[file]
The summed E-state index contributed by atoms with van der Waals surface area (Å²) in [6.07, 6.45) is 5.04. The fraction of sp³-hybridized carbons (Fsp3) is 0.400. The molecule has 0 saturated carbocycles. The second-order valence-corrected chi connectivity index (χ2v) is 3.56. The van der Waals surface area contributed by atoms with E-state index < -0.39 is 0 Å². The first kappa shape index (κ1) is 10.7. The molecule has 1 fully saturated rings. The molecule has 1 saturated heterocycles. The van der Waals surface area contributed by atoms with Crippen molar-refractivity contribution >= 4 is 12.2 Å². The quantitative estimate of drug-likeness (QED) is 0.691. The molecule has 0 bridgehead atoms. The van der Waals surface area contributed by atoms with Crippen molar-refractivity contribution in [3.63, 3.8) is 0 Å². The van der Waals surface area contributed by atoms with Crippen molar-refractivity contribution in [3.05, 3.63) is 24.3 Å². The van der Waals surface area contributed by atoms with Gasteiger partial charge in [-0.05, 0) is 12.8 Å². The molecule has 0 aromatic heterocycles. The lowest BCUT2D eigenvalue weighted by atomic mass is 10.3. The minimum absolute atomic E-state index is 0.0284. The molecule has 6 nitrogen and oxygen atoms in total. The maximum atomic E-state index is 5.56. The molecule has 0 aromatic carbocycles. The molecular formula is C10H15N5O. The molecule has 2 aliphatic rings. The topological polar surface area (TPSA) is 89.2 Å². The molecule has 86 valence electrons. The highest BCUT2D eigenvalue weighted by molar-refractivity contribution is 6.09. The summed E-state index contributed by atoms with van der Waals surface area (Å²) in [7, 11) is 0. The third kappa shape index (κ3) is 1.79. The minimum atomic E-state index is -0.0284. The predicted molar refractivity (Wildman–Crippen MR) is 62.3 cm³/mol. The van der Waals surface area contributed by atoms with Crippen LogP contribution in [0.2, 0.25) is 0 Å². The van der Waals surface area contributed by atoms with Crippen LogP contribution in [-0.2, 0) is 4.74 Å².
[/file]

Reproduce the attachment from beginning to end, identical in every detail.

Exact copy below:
The summed E-state index contributed by atoms with van der Waals surface area (Å²) in [6.07, 6.45) is 5.04. The fraction of sp³-hybridized carbons (Fsp3) is 0.400. The molecule has 0 saturated carbocycles. The second-order valence-corrected chi connectivity index (χ2v) is 3.56. The van der Waals surface area contributed by atoms with E-state index < -0.39 is 0 Å². The first kappa shape index (κ1) is 10.7. The molecule has 1 fully saturated rings. The molecule has 1 saturated heterocycles. The van der Waals surface area contributed by atoms with Crippen molar-refractivity contribution >= 4 is 12.2 Å². The quantitative estimate of drug-likeness (QED) is 0.691. The molecule has 0 bridgehead atoms. The van der Waals surface area contributed by atoms with Crippen molar-refractivity contribution in [3.63, 3.8) is 0 Å². The van der Waals surface area contributed by atoms with Crippen molar-refractivity contribution in [3.05, 3.63) is 24.3 Å². The van der Waals surface area contributed by atoms with Gasteiger partial charge in [-0.05, 0) is 12.8 Å². The molecule has 0 aromatic heterocycles. The lowest BCUT2D eigenvalue weighted by atomic mass is 10.3. The minimum absolute atomic E-state index is 0.0284. The molecule has 6 nitrogen and oxygen atoms in total. The maximum atomic E-state index is 5.56. The molecule has 0 aromatic carbocycles. The molecular formula is C10H15N5O. The molecule has 2 aliphatic rings. The topological polar surface area (TPSA) is 89.2 Å². The molecule has 86 valence electrons. The highest BCUT2D eigenvalue weighted by molar-refractivity contribution is 6.09. The summed E-state index contributed by atoms with van der Waals surface area (Å²) in [7, 11) is 0. The third kappa shape index (κ3) is 1.79. The minimum atomic E-state index is -0.0284. The predicted molar refractivity (Wildman–Crippen MR) is 62.3 cm³/mol. The van der Waals surface area contributed by atoms with Crippen LogP contribution in [0.2, 0.25) is 0 Å². The van der Waals surface area contributed by atoms with Crippen LogP contribution in [-0.2, 0) is 4.74 Å².